Louisville continues to gain population but slipped one spot in the ranking of largest cities last year, according to the latest U.S. Census Bureau estimates.
The figures, released Thursday, show Louisville's population grew by just over 0.8 percent in 2013.
Roughly 90 percent of all growth in Jefferson County from April 2010 to July 2013 was due to the boom in foreign-born population, said Ron Crouch, director of research and statistics for the Kentucky Education and Workforce Development Cabinet.
And Louisville's 6,717 migrants - 5,991 international and 726 domestic - accounted for nearly half of Kentucky's overall net migration of 14,367.
Even with the growth in population, the city slipped one spot to 28th largest city with a total population of 609,893 residents from the 2012 census estimate, ranking just behind Oklahoma City, according to census data.
But the population estimate for Louisville - which amounts to an increase of 4,903 in 2013 - does not account for the 82 suburban cities within Jefferson County, which would push the population up 146,939 to 756,832. That would make it the 18th largest American city, surpassing Detroit and others, said Ben Bolender, a Census Bureau demographer.
Following the January 2003 merger of Louisville and Jefferson County governments, city leaders touted it as the 16th largest city, based on the combined population of the merged city and its then 83 small cities, such as Shively, Anchorage and West Buechel.
Bolender said Louisville is one of eight cities with merged governments. Another one is Indianapolis, which ranked 12th, but would also move up the list if suburban towns like Speedway were counted.
The 2013 Census Bureau estimates examined the 743 incorporated areas with 50,000 or more residents.
"The fastest-growing areas are pretty much in the South and West. The top 15 doesn't look much different than it did last year," Bolender said.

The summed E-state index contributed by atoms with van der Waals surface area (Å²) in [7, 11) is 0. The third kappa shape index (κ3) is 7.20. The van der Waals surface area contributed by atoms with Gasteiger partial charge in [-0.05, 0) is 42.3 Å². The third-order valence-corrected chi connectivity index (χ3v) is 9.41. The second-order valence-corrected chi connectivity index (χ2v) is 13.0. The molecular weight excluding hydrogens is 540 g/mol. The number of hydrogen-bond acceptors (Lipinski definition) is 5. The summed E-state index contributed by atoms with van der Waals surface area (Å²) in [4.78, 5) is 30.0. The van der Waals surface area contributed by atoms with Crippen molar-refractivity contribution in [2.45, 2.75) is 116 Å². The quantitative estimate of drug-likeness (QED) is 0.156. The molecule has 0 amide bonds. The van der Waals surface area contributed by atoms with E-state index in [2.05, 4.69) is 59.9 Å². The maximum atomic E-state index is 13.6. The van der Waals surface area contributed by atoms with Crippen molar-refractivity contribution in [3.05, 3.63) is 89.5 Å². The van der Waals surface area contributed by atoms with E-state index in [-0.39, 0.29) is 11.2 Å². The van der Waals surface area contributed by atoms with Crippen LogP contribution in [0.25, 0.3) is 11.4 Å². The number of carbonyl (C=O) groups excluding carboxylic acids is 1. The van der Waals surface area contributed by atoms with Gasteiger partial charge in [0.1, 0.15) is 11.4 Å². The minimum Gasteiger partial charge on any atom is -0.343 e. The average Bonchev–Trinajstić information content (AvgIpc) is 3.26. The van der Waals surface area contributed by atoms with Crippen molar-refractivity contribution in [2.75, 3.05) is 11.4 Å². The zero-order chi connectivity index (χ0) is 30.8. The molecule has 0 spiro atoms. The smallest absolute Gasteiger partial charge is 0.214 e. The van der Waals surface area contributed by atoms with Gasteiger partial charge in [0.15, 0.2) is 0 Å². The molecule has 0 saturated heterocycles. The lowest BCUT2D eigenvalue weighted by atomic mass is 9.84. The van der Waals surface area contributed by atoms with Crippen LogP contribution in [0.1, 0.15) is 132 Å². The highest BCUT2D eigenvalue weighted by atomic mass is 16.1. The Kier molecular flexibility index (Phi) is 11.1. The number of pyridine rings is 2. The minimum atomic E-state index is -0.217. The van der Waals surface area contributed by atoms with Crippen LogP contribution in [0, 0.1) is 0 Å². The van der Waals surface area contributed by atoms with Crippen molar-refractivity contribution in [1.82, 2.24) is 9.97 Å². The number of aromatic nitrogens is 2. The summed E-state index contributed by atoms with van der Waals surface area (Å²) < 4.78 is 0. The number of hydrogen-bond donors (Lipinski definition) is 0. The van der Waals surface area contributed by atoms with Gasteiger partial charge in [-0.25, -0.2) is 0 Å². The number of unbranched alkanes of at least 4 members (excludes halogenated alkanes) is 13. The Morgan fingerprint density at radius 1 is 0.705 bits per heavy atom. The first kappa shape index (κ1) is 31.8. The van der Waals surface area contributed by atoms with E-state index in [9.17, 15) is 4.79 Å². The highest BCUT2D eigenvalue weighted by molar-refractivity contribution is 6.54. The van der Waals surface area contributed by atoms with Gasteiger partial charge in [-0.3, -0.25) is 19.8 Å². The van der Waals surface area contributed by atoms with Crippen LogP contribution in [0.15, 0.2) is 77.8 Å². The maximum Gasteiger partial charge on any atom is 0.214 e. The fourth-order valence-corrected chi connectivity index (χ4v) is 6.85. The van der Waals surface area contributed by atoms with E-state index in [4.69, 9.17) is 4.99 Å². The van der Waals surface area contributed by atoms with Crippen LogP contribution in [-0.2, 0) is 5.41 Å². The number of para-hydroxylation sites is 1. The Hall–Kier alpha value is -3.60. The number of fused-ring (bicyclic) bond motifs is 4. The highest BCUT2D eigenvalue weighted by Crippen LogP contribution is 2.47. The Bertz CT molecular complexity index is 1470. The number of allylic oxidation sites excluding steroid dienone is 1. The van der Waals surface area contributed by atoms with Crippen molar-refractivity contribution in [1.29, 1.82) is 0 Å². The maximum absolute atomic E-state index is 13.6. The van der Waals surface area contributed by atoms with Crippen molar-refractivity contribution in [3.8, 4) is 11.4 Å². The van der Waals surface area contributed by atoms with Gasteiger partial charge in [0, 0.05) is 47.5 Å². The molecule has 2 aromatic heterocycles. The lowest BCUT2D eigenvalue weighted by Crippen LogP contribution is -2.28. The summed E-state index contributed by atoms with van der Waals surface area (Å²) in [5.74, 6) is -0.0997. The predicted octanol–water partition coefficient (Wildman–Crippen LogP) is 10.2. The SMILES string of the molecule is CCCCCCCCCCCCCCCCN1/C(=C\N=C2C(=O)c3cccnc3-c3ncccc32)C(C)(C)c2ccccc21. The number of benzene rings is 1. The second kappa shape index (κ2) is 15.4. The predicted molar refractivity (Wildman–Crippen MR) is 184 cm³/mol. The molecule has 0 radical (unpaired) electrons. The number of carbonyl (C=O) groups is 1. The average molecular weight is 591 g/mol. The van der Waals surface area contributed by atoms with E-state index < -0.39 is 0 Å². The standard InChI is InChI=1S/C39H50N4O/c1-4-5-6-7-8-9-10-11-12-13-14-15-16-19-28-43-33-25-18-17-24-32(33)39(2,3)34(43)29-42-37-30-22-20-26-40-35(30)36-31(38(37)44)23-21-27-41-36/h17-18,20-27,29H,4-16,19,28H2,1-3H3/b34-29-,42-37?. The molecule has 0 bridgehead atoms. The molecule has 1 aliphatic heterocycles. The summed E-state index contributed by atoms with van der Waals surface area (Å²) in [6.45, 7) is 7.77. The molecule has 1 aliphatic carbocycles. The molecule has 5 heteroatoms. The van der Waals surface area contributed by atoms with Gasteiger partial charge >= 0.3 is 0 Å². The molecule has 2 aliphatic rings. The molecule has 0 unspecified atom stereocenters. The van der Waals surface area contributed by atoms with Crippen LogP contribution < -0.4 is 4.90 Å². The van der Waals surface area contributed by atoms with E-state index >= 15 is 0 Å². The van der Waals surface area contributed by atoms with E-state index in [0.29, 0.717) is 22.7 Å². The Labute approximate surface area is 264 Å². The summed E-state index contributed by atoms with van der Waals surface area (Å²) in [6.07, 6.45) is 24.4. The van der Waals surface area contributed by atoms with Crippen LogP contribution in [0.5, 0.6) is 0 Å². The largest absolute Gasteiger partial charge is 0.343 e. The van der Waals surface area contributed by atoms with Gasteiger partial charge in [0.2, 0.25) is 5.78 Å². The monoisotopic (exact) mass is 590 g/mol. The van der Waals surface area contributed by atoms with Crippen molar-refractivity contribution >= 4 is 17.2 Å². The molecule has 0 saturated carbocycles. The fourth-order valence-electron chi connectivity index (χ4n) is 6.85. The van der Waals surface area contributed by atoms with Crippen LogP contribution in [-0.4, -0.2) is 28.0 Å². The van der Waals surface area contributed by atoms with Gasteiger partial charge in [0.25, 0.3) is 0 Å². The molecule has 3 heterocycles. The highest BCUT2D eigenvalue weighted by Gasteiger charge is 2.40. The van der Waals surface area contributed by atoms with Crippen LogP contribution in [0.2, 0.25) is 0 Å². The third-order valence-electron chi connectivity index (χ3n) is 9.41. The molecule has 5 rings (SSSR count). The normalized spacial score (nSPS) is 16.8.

New York City, by far the nation's largest city, grew by 0.7 percent to 8,405,837 residents.
America remains filled with small towns and other municipalities. Of the 19,508 incorporated places in the United States, about 76 percent, or 14,824, had fewer than 5,000 people, with less than 4 percent, or 743, having populations of 50,000 or more in 2013.
Noticeably absent from the top of the list are some cities with large metropolitan area populations, like Atlanta, which ranked 40th with 447,841 residents, and Cincinnati, which came in 65th with 297,517 residents.
The 2010 census showed Louisville's 13-county metropolitan area grew by 10.2 percent to 1.24 million in 2010 from 1,121,109 in 2000. The Louisville MSA includes Jefferson, Oldham, Bullitt, Henry, Meade, Nelson, Shelby, Spencer and Trimble counties in Kentucky and Clark, Floyd, Harrison and Washington in Indiana.
Bolender said the goal of the full census, taken every 10 years, is to count everybody through questionnaires they fill out. The numbers are refined through annual estimates that are obtained from documents such as birth and death records and other information.
"The (Baby) Boomers are about to get old and start dying in large numbers," said Crouch. "Right now, we don't have a lot of people in their 70s and 80s because they were born during the Great Depression."
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